Folklore and the Internet
Vernacular Expression in a Digital World
Publication Year: 2009
A pioneering examination of the folkloric qualities of the World Wide Web, e-mail, and related digital media. These stuidies show that folk culture, sustained by a new and evolving vernacular, has been a key, since the Internet's beginnings, to language, practice, and interaction online. Users of many sorts continue to develop the Internet as a significant medium for generating, transmitting, documenting, and preserving folklore.
In a set of new, insightful essays, contributors Trevor J. Blank, Simon J. Bronner, Robert Dobler, Russell Frank, Gregory Hansen, Robert Glenn Howard, Lynne S. McNeill, Elizabeth Tucker, and William Westerman showcase ways the Internet both shapes and is shaped by folklore
Published by: Utah State University Press
First and foremost, thanks are due to the incredible staff at the Utah State University Press for their unwavering support, enthusiasm, and dedication to this project from its inception. I am indebted, in particular, to John Alley, executive editor of the Utah State University Press, for his ongoing correspondence, guidance, and suggestions throughout the project’s lifespan...
Introduction Toward a Conceptual Framework for the Study of Folklore and the Internet
In his essay “Toward a Definition of Folklore in Context,” Dan Ben- Amos asserts: “If the initial assumption of folklore research is based on the disappearance of its subject matter, there is no way to prevent the science from following...
Chapter 1 Digitizing and Virtualizing Folklore
One popular sense of tradition signals a human, even naturalistic connection. In this view, tradition is down home, out in the fields, back in the woods, where socializing, ritualizing, and storytelling occur unencumbered by machines...
Chapter 2 Guardians of the Living: Characterization of Missing Women on the Internet
As Richard A. Lanham suggests in The Electronic Word, the World Wide Web facilitates information-sharing that is both fluid and democratic (1993, 106). One important kind of information-sharing occurs on websites devoted...
Chapter 3 The End of the Internet: A Folk Response to the Provision of Infinite Choice
I was working in the kitchen with my husband one night, preparing a dish of deviled eggs to bring to a dinner party, when I was first struck by just how much influence digital culture has over our daily lives. As a household we are, of course, as wired-in as many people are these days—we...
Chapter 4 The Forward as Folklore: Studying E-Mailed Humor
On Sunday afternoon, 12 February 2006, I checked the New York Times website, as has been my custom since 9/11, to see if anything horrendous had happened since the morning papers arrived on my doorstep. The breaking news was that Vice President Dick Cheney had accidentally shot a quail-hunting buddy...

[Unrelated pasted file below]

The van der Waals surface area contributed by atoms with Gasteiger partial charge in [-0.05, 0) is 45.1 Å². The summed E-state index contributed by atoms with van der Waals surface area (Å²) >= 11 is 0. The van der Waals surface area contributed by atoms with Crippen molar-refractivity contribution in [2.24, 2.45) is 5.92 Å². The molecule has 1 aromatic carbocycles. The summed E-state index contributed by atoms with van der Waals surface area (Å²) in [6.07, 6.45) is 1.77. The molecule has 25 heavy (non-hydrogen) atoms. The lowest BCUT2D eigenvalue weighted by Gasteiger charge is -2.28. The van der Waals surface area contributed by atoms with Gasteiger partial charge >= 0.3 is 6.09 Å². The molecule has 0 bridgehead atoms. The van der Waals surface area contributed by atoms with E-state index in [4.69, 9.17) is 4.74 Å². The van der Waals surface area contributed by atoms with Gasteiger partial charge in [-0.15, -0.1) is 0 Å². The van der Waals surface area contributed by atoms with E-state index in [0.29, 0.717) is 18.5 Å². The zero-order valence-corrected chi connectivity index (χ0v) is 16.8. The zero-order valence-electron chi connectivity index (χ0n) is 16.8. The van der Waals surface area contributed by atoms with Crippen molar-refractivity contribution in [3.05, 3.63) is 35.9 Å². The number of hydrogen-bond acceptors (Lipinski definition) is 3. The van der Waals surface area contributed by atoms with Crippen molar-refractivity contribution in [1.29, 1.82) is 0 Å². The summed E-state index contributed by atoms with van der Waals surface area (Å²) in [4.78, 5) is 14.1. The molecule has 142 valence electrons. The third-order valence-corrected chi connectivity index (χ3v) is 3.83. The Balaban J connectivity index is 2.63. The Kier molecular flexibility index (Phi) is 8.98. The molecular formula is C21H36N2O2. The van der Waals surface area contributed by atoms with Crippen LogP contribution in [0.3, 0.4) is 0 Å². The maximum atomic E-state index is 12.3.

Chapter 5 Epistemology, the Sociology of Knowledge, and the Wikipedia Userbox Controversy
All knowledge is folk knowledge. Whether we are concerned with the scientific findings by a Nobel laureate published in an academic journal, the report of the destructive power of a hurricane reported in a local newspaper, gossip about a neighbor spread via the rumor mill, or a local...
Chapter 6 Crusading on the Vernacular Web: The Folk Beliefs and Practices of Online Spiritual Warfare
Amateur website builders and evangelists “Dean” and “Susan” of Hillsboro, Oregon, believe that directly palpable, evil, spiritual entities act in the world today. They describe seeing strange eyes, white fogs, and dark shapes, hearing loud breathing, and even feeling sudden changes...
Chapter 7 Ghosts in the Machine: Mourning the MySpace Dead
Social networking websites like MySpace.com have exploded in popularity over the last few years.1 Teenagers use the Internet to join online communities of peers who share virtually every aspect of personal experience..
Chapter 8 Public Folklore in Cyberspace
In 1985 I was working with the Kentucky Center for the Arts in Louisville as a fieldworker for the Kentucky Folk Project. The project was funded by a grant from the National Endowment for the Arts, and it consisted of a twelve-county survey of folk arts in north-central Kentucky. Four months...
Appendix Webography of Public Folklore Resources
This webography is designed to introduce readers to the variety of public folklore programs offered in the United States and its territories, as well as one Canadian site. Its primary focus is on public-sector agencies that are housed within federal, state, and local governments, but the webography...
About the Contributors
Trevor J. Blank is a doctoral student in American studies at the Pennsylvania State University, Harrisburg. He earned his master’s degree at Indiana University’s Folklore Institute in 2007. He has presented research...
pp. 257- 260
Page Count: 260
Publication Year: 2009
OCLC Number: 593333070
MUSE Marc Record: Download for Folklore and the Internet